Dec 10, 2018
A Bluegill Start to Winter
By Kyle Sorensen
I know many of you are excited for the hard water to hit ... and I’m right there with you. It’s hard to pass up warm summer nights sitting around a fire, especially in the Northwoods, but there is just something about walking on water, ripping a hole, popping up the shack, and hopefully getting hooked up right away. It helps make our winters complete.
After this past summer, I’m sure we were all sad to see those swarms of mosquitoes leave. They were absolutely nasty. At times, I even caught myself inhaling a few, ultimately adding a couple calories to my diet. The amount of rain we endured late into the season made for an optimal breeding environment. It’s all over now and we are on the fast track to the hard water.
After experiencing some fantastic bluegill fishing this past summer into fall, it certainly reminded me of some years back, getting on slab gills on just a couple inches of carefully traveled ice. The size of the gills I held this summer brought me back to the days when flip-over shelters just came out. The rough, uninsulated canvas, flopping in the wind, as I stared down the hole, sight fishing the slabs.
I’m not going to lie. I’ve slowly faded away from targeting gills through the ice over the years. I thought they just weren’t worth the chase. It seemed the size went down, and the bigger ones were harder to find.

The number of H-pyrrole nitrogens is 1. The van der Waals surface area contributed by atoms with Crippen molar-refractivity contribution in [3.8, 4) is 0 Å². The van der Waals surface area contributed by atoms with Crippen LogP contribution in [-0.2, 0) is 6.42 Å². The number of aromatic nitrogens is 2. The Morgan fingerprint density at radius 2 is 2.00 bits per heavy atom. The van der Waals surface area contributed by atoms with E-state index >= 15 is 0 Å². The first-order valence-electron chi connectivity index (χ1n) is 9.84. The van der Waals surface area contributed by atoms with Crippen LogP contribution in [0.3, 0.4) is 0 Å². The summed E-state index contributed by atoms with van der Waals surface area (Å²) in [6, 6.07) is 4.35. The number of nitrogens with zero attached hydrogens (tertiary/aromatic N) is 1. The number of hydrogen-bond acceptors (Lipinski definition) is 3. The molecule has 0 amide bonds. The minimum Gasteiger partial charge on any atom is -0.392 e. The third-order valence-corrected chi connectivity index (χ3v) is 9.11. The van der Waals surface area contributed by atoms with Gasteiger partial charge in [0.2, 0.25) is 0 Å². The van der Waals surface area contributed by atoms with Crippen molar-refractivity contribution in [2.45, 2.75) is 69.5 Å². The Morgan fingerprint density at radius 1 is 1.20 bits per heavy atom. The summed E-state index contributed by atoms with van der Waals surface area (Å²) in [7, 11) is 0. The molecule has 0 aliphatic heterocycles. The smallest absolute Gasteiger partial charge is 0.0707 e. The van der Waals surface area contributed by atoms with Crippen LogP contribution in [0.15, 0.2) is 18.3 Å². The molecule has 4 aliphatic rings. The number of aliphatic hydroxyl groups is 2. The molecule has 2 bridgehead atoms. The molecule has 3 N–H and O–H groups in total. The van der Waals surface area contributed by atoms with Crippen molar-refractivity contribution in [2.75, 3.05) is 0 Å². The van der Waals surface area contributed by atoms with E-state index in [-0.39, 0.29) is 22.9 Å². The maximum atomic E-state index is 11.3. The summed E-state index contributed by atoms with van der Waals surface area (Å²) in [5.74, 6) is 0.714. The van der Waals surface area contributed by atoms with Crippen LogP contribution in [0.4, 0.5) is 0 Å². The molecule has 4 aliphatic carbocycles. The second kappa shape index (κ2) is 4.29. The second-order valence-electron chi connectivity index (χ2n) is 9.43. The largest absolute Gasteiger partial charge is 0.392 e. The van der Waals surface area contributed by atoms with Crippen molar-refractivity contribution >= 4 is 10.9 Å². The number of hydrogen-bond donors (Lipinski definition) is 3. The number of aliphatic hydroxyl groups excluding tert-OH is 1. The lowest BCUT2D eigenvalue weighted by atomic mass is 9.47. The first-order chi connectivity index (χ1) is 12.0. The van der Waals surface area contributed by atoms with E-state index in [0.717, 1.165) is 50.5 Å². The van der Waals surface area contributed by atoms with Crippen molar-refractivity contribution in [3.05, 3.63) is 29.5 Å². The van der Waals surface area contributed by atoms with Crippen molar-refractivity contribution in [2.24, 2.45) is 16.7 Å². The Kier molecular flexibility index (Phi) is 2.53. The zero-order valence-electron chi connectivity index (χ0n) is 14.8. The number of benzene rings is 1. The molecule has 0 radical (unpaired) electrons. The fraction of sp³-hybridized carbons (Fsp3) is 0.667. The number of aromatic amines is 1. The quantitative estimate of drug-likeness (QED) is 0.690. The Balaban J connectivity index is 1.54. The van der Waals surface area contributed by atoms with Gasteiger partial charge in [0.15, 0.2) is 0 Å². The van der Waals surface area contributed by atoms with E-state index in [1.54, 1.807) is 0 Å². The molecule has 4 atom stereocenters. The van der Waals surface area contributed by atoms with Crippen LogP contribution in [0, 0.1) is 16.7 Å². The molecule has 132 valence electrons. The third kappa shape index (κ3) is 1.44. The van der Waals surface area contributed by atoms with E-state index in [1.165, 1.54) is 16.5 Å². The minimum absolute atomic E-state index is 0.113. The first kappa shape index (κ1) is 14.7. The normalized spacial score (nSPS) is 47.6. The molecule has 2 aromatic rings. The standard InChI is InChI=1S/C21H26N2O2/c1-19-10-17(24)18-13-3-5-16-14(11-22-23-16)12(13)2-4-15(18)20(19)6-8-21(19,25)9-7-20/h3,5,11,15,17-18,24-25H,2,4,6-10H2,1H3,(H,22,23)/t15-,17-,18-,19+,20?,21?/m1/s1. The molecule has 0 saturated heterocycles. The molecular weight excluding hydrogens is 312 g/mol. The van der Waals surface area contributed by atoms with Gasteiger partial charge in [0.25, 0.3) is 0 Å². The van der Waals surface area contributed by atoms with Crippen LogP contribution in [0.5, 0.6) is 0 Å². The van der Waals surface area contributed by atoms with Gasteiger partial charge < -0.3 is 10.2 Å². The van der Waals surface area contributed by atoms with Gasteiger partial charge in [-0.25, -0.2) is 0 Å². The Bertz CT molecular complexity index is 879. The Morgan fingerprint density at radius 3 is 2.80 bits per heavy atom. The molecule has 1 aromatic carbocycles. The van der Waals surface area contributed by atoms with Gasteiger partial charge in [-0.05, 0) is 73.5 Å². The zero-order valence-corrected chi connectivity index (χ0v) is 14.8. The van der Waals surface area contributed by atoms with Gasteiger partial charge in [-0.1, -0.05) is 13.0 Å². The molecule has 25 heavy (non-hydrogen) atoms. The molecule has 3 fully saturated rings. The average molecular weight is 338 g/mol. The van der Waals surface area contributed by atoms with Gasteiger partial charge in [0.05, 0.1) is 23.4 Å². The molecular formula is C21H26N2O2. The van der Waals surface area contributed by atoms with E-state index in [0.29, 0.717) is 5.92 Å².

In reality, I was just growing up and wanting something new as I hit the teenage years. The walleyes the Lake Winnebago system holds made for an amazing new fix, and year after year I gained more experience targeting them. No matter how many years of experience one has, the Lake Winnebago system can humble the most confident of fishermen. That is why I always approach this system with an open mind. So this year, as this season’s first ice hits, I will be switching gears and the gills will be on the radar.
Technology lends a hand
I remember many times hiking out to the bays and channels of Lake Winnebago and its upper lakes. Fish were there, but sometimes it took multiple moves to find a school worth fishing. After all, we don’t like the little ones, right? As underwater cameras emerged, it brought a whole new meaning to perfecting a presentation, as well as locating fish. Couple that in with the advance of flasher units, and we had a whole new game plan on the ice.
I remember holding my first underwater camera, an Aqua-Vu, before they even came out into mass production. I was part of a fishing camp, and one of the counselor’s family members had a big part in developing Aqua-Vu. Looking down into the big black tube and seeing the world under the Lund made for an eye-opening experience I knew I had to have back home.
Fast forward several years, and there I was, sitting on the hard water, staring at a screen and completely enjoying every minute of it. It wasn’t just entertaining. As I stated, I was able to perfect my presentation and bait selection to what the fish on the screen wanted. As I became more confident, I switched to the mobile flasher unit. This made for quick hole hopping and cut my search time down drastically. When needed, the camera was there to help with species identification or add even more excitement when the full plethora of gear was setup on a nice school.
In the weeds